By Alan S. Kay
Special to The Washington Post
March 26, 1999
Is there a task more burdensome than doing your taxes? That's why we've cheered the evolution of tax preparation software.
But using software still means going to the computer store or enduring a long download, and it means paying the equivalent of a nice meal or two for a package you'll use only once (we hope). Surely, in these days of Web-based everything, you can dial up a site, plug in your numbers, and hit the send button to file it, can't you?
Well, you can, but be warned: This means working out on the leading edge, where things can go wrong. Do you really want to treat your tax return like a beta test?
FileSafe: As with all the sites we list here, you must register for free access. To file your return electronically and print a copy, though, you'll need to pay $14.95 by credit card. Rather than hide the tax forms behind a question-and-answer user interface, this system lets you directly fill in the forms you need. Calculation is automatic, and each form is tested for errors as you complete it. The site works well (aside from halting us for a day with an enigmatic error message); our moderately complex federal return took about an hour. FileSafe doesn't offer state returns.
FileYourTaxes.com: Now in its third year, this site also offers free preparation and charges $14 for electronic filing of the basic return, plus $3 per additional form used. It's a limited site, though; we weren't able to create a Schedule C to record rental income, for example, and you're required to choose which forms to use, something tax novices will find difficult. The forms here also are unforgiving enter a punctuation mark in the wrong place and you'll get an error message. Recording a W-2 is a seemingly endless process. We did get a return prepared, minus the Schedule C information, in 25 minutes, though. State returns aren't available.
SecureTax.com: This site uses the interview technique: your answers to a long series of questions fill in the return. Unfortunately, the on-screen questionnaires are visually as dull and fussy as IRS forms. A wayward period or comma earns you a snippy error box. Navigation among the input screens and forms is also a bit challenging. It took us an hour and 20 minutes to prepare both federal and D.C. returns; filing both electronically costs $14.95.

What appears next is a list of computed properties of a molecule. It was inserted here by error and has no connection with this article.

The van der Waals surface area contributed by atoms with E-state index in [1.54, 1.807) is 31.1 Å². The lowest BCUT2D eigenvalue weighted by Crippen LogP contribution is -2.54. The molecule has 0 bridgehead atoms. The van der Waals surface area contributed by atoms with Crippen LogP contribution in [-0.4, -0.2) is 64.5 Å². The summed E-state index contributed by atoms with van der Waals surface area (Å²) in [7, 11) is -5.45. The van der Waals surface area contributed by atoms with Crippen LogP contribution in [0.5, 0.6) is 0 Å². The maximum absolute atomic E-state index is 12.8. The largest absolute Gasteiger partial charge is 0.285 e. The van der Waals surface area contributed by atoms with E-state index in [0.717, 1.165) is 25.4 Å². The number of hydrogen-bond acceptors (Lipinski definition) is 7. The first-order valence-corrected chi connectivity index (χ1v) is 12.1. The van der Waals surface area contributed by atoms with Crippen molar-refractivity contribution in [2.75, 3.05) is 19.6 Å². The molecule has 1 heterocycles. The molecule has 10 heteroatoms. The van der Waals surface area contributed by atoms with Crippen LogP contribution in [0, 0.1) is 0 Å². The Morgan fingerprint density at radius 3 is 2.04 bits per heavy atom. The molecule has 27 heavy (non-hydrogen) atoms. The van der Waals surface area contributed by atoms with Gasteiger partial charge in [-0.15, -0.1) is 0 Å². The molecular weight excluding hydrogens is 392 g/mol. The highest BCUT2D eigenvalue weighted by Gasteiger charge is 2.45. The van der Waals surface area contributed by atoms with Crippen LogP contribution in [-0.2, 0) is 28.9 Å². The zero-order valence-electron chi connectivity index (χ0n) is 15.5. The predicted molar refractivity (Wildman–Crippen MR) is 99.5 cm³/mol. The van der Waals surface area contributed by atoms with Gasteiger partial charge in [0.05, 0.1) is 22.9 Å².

WebTurboTax: This Intuit-owned site is the slickest and most costly of the bunch. It also took the longest, requiring almost two hours of our time. But WebTurboTax comes closest to working like traditional software. Its format is totally question-and-answer; you fill in the forms for free but can't access them until you pay your fee ($19.95 each for federal and state returns). It can import data from your Quicken file and offers lots of information and customized help. Be careful, though a single incorrect answer might force you to start over from scratch.
Storing sensitive financial data on someone else's server involves a certain degree of trust, and if that's not for you, other computer-based options are available. Two sites we found, 2nd Story Software's TaxAct and ElectroTax, allow you to download software to your computer for free, prepare your return, and then file it electronically through their sites. And major packages such as Intuit's TurboTax and Kiplinger's TaxCut (published by an H&R Block company) are available both in stores and online.
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